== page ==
Respiration monitoring and generation of respiratory control signals for gated imaging.

Respiration was monitored using a custom-made fibre optic reflection displacement sensor which uses closely spaced transmission and reception polymer optical fibres. These were placed through apertures spaced along the length of the top half-tube such that they faced a moving part of the body, due to respiration and in the expected vicinity of the target tissue to be irradiated.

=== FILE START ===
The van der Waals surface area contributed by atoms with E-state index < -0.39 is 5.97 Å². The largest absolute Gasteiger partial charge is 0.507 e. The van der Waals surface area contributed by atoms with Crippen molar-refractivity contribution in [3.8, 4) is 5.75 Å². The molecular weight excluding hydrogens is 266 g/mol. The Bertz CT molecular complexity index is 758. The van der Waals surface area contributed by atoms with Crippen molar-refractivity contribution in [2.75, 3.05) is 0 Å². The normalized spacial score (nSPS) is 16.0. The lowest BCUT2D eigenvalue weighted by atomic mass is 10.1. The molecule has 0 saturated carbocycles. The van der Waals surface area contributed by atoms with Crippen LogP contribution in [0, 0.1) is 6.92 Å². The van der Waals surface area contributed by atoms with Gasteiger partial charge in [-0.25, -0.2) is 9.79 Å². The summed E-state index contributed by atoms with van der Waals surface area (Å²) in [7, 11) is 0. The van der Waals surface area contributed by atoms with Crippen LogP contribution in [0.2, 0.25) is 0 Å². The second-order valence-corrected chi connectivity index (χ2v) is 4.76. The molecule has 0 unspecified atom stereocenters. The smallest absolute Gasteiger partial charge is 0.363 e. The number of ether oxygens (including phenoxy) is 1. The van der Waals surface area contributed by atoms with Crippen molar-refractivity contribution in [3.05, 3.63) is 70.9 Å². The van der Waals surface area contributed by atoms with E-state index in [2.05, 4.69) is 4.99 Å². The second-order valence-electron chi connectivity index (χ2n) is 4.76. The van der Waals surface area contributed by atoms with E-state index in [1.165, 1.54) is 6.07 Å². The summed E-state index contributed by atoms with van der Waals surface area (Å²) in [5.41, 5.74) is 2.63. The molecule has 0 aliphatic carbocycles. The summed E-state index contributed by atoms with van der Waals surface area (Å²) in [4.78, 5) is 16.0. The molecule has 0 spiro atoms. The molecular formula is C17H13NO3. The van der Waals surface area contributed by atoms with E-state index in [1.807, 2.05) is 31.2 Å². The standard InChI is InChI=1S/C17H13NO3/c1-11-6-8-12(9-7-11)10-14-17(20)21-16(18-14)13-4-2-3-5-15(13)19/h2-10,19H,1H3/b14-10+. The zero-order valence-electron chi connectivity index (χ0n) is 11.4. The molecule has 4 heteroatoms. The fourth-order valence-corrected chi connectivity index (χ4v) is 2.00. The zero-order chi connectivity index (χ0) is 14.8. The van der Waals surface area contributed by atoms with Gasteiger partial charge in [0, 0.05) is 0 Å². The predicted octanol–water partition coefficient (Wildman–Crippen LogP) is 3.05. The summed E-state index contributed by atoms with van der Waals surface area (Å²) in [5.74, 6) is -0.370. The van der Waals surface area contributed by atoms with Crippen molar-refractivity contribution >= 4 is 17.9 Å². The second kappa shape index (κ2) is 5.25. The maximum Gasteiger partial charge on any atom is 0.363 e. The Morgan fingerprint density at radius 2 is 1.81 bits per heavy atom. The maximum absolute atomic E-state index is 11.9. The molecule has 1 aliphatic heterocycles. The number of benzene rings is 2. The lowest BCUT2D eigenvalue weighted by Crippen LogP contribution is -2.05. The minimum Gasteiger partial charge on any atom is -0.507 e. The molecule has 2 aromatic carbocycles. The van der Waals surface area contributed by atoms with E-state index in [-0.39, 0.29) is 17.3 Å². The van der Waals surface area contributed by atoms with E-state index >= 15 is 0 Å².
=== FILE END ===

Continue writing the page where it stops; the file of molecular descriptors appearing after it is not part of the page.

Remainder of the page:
The analogue optical displacement signal indicating respiratory motion was passed through a commercial gating control unit (DTU 200, Biopac Inc. CA). This unit forms a threshold-defined binary logic signal that instructs the MR scanner, in real time, whether to acquire data or not. Since some change in the signal level is required in order for the threshold to be reached (along with hysteresis to avoid repetitive noise triggering), some respiratory-derived data corruption is to be expected unless additional measures are taken. For the trailing exhalation edge, the respiration motion artefact was minimized by passing the thresholded (logic) signal through a monostable and gating circuit that extended, by a user variable delay time, the duration of the logic signal used to drive the scanner without data acquisition. In order to avoid respiration motion artefact from the leading, inhalation, edge of the breath, the MR scanner was programmed to reacquire a user-variable number of data blocks immediately after the same breath.